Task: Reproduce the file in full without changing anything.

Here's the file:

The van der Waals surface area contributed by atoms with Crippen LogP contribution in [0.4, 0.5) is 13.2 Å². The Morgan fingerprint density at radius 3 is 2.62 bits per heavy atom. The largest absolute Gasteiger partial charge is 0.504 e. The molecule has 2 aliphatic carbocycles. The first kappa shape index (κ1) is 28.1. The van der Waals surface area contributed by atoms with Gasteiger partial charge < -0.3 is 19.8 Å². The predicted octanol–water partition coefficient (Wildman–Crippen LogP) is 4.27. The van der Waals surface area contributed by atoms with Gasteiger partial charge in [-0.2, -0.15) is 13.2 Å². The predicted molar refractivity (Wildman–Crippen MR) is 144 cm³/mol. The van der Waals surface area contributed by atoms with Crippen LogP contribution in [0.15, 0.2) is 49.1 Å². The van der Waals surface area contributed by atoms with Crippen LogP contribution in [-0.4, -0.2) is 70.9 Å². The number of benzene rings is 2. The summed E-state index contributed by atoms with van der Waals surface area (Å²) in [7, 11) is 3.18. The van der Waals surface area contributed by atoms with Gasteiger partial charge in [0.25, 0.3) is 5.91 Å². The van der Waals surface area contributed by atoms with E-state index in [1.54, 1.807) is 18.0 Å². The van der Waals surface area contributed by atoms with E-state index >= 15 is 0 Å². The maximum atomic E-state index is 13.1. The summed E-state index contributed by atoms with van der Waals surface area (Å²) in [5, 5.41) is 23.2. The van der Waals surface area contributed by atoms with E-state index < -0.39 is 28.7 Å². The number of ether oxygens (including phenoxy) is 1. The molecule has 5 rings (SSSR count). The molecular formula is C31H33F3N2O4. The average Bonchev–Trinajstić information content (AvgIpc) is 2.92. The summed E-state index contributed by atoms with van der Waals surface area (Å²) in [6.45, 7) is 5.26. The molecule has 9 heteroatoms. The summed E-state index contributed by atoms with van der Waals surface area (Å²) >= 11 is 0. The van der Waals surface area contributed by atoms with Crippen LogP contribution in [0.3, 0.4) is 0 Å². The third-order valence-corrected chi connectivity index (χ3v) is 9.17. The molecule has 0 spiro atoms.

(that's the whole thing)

The van der Waals surface area contributed by atoms with Crippen LogP contribution in [0.4, 0.5) is 13.2 Å². The Morgan fingerprint density at radius 3 is 2.62 bits per heavy atom. The largest absolute Gasteiger partial charge is 0.504 e. The molecule has 2 aliphatic carbocycles. The first kappa shape index (κ1) is 28.1. The van der Waals surface area contributed by atoms with Gasteiger partial charge < -0.3 is 19.8 Å². The predicted octanol–water partition coefficient (Wildman–Crippen LogP) is 4.27. The van der Waals surface area contributed by atoms with Gasteiger partial charge in [-0.2, -0.15) is 13.2 Å². The predicted molar refractivity (Wildman–Crippen MR) is 144 cm³/mol. The van der Waals surface area contributed by atoms with Crippen LogP contribution in [0.15, 0.2) is 49.1 Å². The van der Waals surface area contributed by atoms with Crippen LogP contribution in [-0.4, -0.2) is 70.9 Å². The number of benzene rings is 2. The summed E-state index contributed by atoms with van der Waals surface area (Å²) in [7, 11) is 3.18. The van der Waals surface area contributed by atoms with Gasteiger partial charge in [0.25, 0.3) is 5.91 Å². The van der Waals surface area contributed by atoms with E-state index in [1.54, 1.807) is 18.0 Å². The van der Waals surface area contributed by atoms with E-state index >= 15 is 0 Å². The maximum atomic E-state index is 13.1. The summed E-state index contributed by atoms with van der Waals surface area (Å²) in [5, 5.41) is 23.2. The van der Waals surface area contributed by atoms with E-state index < -0.39 is 28.7 Å². The number of ether oxygens (including phenoxy) is 1. The molecule has 5 rings (SSSR count). The molecular formula is C31H33F3N2O4. The average Bonchev–Trinajstić information content (AvgIpc) is 2.92. The summed E-state index contributed by atoms with van der Waals surface area (Å²) in [6.45, 7) is 5.26. The molecule has 9 heteroatoms. The summed E-state index contributed by atoms with van der Waals surface area (Å²) >= 11 is 0. The van der Waals surface area contributed by atoms with Crippen LogP contribution in [0.3, 0.4) is 0 Å². The third-order valence-corrected chi connectivity index (χ3v) is 9.17. The molecule has 0 spiro atoms.